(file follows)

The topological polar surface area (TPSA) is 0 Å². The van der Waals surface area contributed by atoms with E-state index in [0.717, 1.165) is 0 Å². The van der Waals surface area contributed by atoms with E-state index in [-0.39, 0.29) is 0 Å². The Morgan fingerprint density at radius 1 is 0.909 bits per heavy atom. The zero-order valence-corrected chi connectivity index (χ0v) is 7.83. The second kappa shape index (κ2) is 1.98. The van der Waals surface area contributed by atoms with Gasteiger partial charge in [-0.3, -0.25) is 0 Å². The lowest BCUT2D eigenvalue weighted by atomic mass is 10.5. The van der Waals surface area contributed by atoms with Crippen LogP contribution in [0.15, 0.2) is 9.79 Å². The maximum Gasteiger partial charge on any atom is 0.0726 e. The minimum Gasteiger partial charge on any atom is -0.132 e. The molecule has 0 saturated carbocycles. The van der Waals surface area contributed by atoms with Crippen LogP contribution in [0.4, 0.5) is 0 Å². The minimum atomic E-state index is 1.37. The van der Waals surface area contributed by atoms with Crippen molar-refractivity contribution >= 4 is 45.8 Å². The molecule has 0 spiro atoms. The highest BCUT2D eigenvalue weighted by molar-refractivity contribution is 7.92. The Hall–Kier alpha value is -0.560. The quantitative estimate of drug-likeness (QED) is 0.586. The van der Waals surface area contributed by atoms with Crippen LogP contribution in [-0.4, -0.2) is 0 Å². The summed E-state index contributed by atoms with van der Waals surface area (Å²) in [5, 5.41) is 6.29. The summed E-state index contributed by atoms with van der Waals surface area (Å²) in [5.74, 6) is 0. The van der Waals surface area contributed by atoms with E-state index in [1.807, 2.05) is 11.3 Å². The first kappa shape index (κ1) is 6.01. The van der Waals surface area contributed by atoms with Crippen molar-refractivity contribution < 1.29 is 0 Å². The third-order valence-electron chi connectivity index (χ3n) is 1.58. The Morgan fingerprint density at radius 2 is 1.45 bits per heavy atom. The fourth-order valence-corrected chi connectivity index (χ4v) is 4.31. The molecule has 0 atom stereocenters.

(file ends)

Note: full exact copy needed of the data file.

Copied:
The topological polar surface area (TPSA) is 0 Å². The van der Waals surface area contributed by atoms with E-state index in [0.717, 1.165) is 0 Å². The van der Waals surface area contributed by atoms with E-state index in [-0.39, 0.29) is 0 Å². The Morgan fingerprint density at radius 1 is 0.909 bits per heavy atom. The zero-order valence-corrected chi connectivity index (χ0v) is 7.83. The second kappa shape index (κ2) is 1.98. The van der Waals surface area contributed by atoms with Gasteiger partial charge in [-0.3, -0.25) is 0 Å². The lowest BCUT2D eigenvalue weighted by atomic mass is 10.5. The van der Waals surface area contributed by atoms with Crippen LogP contribution in [0.15, 0.2) is 9.79 Å². The maximum Gasteiger partial charge on any atom is 0.0726 e. The minimum Gasteiger partial charge on any atom is -0.132 e. The molecule has 0 saturated carbocycles. The van der Waals surface area contributed by atoms with Crippen LogP contribution in [0.4, 0.5) is 0 Å². The minimum atomic E-state index is 1.37. The van der Waals surface area contributed by atoms with Crippen molar-refractivity contribution >= 4 is 45.8 Å². The molecule has 0 spiro atoms. The highest BCUT2D eigenvalue weighted by molar-refractivity contribution is 7.92. The Hall–Kier alpha value is -0.560. The quantitative estimate of drug-likeness (QED) is 0.586. The van der Waals surface area contributed by atoms with Crippen LogP contribution in [-0.4, -0.2) is 0 Å². The summed E-state index contributed by atoms with van der Waals surface area (Å²) in [5, 5.41) is 6.29. The summed E-state index contributed by atoms with van der Waals surface area (Å²) in [5.74, 6) is 0. The van der Waals surface area contributed by atoms with E-state index in [1.807, 2.05) is 11.3 Å². The first kappa shape index (κ1) is 6.01. The van der Waals surface area contributed by atoms with Crippen molar-refractivity contribution < 1.29 is 0 Å². The third-order valence-electron chi connectivity index (χ3n) is 1.58. The Morgan fingerprint density at radius 2 is 1.45 bits per heavy atom. The fourth-order valence-corrected chi connectivity index (χ4v) is 4.31. The molecule has 0 atom stereocenters.